A primary fight for Sen. Blanche Lincoln: Good for Republicans?

The liberal wing of the Democratic Party, no fan of incumbent Sen. Blanche Lincoln of Arkansas, is cheering the forthcoming primary fight with state Lt. Gov. Bill Halter. Some political analysts say the internal party battle could make the seat even riper for a Republican takeover.

By , Correspondent

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    U.S. Sen. Blanche Lincoln, D-Ark., attends the opening of her Little Rock, Ark., campaign headquarters Monday.
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The liberal wing of the Democratic Party cheered Monday upon learning that Arkansas' Sen. Blanche Lincoln, a conservative Democrat and one of the most vulnerable incumbents in the 2010 midterm election, will have a primary challenger. But political handicappers say the contest with a fellow Democrat is likely to further weaken her, even if she wins, and, if she loses, will put Republicans in a stronger position to grab the seat in November.

To self-styled progressives, Senator Lincoln might as well be a Republican, given her voting record on issues dear to their hearts. They had wanted someone in this race they could support, and on Monday they got what they'd been waiting for when Lt. Gov. Bill Halter released an online video announcing his intent to run.

His move means that Lincoln will be forced to spend from her $5 million campaign war chest early – something Republicans were hoping would happen.

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These prospects dampened the mood among Lincoln supporters assembled Monday in front of Little Rock's historic train depot, where the senator, citing her values and love for Arkansas, formally announced that she would seek reelection. (For previous Monitor coverage of the "tea party" movement in Arkansas and its role in the Senate race, click here.)

Money a big hurdle for Halter

To be an effective candidate, Mr. Halter will have to raise a lot of money quickly, says Jennifer Duffy, analyst at The Cook Political Report in Washington. The Arkansas Democratic primary is May 18.

"I don’t see how it’s not a difficult race for him to win," says Janine Parry, drector of the Arkansas Poll at the University of Arkansas. "Here’s the math: In the primary, leftists may like him, but the party apparatus does not. But both groups know it’s Lincoln, as the incumbent, who stands the best chance against a strong Republican challenge."

Ms. Duffy concurs. “The more problematic aspect of Halter's challenge is that it will push Lincoln left,” she says. “After all, he is running because he doesn’t feel that Lincoln has been a solid Democrat. Even if she wins the primary comfortably, this move left further weakens her for the general.”

The White House says President Obama supports Lincoln in her reelection bid.

The Cook Political Report has the race as a toss-up between Lincoln and her Republican opponents. Duffy says that won’t change during the primary.

The Democratic far left, meanwhile, quickly mobilized to support Halter. MoveOn.org fired off an e-mail to its listserv, calling Halter’s entry into the race “huge news.” “For the past year, a small handful of conservative Democrats in Congress has obstructed progress at every turn," the e-mail read. "But starting today, we've got a huge opportunity to stop one of the worst of them.”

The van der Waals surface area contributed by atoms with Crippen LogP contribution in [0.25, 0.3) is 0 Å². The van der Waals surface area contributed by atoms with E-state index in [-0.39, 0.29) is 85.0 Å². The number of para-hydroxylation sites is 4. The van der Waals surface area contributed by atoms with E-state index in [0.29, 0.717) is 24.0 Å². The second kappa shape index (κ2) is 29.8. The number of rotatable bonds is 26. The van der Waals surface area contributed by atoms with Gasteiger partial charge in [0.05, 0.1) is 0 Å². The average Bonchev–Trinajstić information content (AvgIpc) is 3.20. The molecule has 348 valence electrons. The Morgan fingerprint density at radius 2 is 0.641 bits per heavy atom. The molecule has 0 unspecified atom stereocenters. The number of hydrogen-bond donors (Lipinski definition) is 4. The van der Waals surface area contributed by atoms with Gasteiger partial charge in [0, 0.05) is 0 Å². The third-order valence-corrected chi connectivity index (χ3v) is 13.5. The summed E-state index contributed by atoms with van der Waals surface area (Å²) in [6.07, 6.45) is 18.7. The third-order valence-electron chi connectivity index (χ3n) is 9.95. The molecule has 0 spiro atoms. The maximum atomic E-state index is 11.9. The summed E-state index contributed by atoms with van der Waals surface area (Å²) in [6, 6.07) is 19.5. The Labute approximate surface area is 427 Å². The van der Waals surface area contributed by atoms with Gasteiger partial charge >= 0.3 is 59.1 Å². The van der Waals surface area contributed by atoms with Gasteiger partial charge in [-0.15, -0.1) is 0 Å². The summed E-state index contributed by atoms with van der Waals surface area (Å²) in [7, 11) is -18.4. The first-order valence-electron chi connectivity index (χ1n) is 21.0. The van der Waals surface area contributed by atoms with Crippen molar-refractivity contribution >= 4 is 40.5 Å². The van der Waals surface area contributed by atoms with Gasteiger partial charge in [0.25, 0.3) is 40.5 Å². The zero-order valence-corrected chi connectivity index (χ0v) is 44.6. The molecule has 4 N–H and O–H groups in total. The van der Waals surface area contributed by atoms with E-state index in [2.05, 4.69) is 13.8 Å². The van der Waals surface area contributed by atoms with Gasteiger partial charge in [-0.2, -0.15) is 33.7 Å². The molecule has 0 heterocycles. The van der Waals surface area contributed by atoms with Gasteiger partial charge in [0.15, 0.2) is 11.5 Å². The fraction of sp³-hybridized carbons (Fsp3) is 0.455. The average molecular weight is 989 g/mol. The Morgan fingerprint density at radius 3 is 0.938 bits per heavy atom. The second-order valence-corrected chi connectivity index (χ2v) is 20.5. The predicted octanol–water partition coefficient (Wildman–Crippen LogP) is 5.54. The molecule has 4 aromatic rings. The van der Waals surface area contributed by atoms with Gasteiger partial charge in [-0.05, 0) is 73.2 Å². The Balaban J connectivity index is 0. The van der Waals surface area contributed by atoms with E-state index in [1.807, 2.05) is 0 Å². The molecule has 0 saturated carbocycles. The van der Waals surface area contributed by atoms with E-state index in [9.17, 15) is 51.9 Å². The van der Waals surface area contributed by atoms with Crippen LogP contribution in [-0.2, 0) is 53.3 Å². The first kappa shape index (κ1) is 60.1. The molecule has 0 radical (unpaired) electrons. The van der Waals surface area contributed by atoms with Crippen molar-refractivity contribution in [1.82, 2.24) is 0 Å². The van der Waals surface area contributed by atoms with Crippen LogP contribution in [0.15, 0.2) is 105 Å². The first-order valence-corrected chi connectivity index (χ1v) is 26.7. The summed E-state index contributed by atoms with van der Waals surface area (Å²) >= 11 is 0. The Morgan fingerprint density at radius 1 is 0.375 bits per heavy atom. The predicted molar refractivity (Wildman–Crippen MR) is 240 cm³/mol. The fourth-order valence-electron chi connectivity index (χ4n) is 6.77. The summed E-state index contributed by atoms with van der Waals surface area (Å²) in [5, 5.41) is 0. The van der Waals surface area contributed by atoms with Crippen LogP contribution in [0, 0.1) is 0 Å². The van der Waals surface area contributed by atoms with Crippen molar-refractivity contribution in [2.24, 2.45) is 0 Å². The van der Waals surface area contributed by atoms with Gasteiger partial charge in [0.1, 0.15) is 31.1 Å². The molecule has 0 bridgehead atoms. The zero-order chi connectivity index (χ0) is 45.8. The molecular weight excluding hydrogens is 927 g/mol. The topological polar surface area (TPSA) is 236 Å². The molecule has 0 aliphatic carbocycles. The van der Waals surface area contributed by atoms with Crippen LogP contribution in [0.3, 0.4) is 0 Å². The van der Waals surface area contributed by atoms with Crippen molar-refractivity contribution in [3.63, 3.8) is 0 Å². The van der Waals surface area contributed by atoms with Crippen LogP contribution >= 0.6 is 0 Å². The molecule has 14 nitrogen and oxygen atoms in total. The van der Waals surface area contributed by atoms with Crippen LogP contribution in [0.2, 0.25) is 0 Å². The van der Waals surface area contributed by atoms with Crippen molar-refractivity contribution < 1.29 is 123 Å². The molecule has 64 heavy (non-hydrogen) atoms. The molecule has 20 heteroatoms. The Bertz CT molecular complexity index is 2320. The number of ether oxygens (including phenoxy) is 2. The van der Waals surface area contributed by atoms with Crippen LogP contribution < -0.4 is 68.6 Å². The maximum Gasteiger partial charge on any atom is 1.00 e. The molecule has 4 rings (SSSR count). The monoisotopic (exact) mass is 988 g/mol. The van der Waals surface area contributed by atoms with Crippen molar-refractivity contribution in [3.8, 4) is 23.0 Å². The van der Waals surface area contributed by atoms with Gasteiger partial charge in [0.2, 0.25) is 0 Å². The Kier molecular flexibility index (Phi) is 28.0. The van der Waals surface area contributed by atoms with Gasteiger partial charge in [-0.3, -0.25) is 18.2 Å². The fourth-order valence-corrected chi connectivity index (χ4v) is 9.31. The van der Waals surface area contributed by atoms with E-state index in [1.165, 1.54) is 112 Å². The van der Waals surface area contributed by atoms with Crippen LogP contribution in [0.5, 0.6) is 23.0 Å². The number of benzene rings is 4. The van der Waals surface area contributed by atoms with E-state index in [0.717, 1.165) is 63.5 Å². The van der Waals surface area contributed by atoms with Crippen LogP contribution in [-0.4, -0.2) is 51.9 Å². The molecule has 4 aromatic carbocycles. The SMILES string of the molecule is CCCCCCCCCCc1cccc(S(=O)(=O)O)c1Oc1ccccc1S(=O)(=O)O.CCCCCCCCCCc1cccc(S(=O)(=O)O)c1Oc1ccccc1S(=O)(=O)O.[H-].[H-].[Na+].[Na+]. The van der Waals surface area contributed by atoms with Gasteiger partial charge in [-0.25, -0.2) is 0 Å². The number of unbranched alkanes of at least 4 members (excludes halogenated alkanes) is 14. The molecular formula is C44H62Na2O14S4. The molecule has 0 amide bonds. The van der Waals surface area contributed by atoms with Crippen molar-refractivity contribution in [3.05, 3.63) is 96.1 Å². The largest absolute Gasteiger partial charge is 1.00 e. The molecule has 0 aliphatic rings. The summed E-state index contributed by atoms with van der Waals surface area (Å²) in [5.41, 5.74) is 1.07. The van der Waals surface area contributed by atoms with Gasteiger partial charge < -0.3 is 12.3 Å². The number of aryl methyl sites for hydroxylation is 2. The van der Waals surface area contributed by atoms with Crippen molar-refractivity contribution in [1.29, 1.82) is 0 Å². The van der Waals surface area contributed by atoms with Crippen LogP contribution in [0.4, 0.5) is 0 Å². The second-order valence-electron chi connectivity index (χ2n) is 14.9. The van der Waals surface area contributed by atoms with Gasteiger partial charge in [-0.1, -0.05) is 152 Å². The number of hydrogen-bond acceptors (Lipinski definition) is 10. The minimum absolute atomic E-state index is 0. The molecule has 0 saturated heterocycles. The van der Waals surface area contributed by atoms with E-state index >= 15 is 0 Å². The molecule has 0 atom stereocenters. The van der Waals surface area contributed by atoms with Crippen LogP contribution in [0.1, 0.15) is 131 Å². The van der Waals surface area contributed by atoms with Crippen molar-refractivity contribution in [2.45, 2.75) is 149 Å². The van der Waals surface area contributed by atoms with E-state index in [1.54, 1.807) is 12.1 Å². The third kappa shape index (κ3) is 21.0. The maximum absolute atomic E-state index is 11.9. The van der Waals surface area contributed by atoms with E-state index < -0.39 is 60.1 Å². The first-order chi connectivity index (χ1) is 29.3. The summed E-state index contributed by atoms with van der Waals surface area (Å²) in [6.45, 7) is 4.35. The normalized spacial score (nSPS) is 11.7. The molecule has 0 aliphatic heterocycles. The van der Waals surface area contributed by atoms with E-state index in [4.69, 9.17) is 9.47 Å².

As of late Monday, MoveOn reported raising almost $423,000 for Halter. ActBlue, a fund-raising site for Democrats, said it raised $102,000 for him on Monday.

“With Halter’s entry into the race, this is exactly what the Netroots is about,” says Matthew Kerbel, a political scientist at Villanova University and author of “Netroots: Online Progressives and the Transformation of American Politics (Media and Power).” “You’ll have labor, MoveOn, and many progressive groups getting involved, and they will aim all of their fire at her. It sends a powerful message to conservative Democrats who take a lot of corporate money.”

Halter's background and record

Halter has served as Arkansas' lieutenant governor since 2006. He is best known as leading a successful campaign to establish a state-run lottery. The proceeds go toward college scholarships, which kick in for the first time this year.

He is also chairman of the Democratic Lieutenant Governors Association. He served in the Clinton administration as a deputy commissioner of Social Security and in the executive office of the president, working with the Office of Management and Budget to balance the budget in the 1990s.

Last year, in the middle of the healthcare debate, Halter helped organize a one-day free medical clinic in Little Rock. It was held the same day as a procedural vote in the Senate that moved the healthcare reform bill forward. Lincoln voted to proceed, but her support had been in doubt.

On Halter’s Facebook fan page, he wrote, “The reason I'm running is pretty simple: Washington is no longer on the side of Arkansas families. And it’s up to us to fix it.”

Halter isn't planning a festive campaign announcement with a catfish buffet, like the one Lincoln hosted Monday. He will simply walk into the capitol and file for office, a Halter campaign worker said.

Is there potential that Arkansas Democrats will rally around him? Professor Kerbel, for one, says yes. “Democrats have not been energized in Arkansas,” he says. “It will get people to come out and vote for him and puts her in a challenging political position.”

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